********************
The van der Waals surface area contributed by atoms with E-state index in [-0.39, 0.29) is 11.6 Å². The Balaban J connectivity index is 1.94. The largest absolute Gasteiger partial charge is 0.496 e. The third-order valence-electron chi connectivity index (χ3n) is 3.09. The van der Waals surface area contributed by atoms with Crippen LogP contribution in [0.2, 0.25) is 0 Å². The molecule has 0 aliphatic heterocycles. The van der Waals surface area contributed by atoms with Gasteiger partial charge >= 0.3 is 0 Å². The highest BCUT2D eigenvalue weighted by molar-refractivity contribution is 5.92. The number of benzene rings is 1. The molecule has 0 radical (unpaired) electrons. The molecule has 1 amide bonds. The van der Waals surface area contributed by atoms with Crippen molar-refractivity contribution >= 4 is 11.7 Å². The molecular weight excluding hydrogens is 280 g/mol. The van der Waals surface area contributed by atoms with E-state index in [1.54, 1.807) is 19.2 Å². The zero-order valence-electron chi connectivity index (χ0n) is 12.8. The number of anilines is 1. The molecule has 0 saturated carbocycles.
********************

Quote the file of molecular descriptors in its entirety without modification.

The van der Waals surface area contributed by atoms with E-state index in [-0.39, 0.29) is 11.6 Å². The Balaban J connectivity index is 1.94. The largest absolute Gasteiger partial charge is 0.496 e. The third-order valence-electron chi connectivity index (χ3n) is 3.09. The van der Waals surface area contributed by atoms with Crippen LogP contribution in [0.2, 0.25) is 0 Å². The molecule has 0 aliphatic heterocycles. The van der Waals surface area contributed by atoms with Gasteiger partial charge >= 0.3 is 0 Å². The highest BCUT2D eigenvalue weighted by molar-refractivity contribution is 5.92. The number of benzene rings is 1. The molecule has 0 radical (unpaired) electrons. The molecule has 1 amide bonds. The van der Waals surface area contributed by atoms with Crippen molar-refractivity contribution >= 4 is 11.7 Å². The molecular weight excluding hydrogens is 280 g/mol. The van der Waals surface area contributed by atoms with E-state index in [1.54, 1.807) is 19.2 Å². The zero-order valence-electron chi connectivity index (χ0n) is 12.8. The number of anilines is 1. The molecule has 0 saturated carbocycles.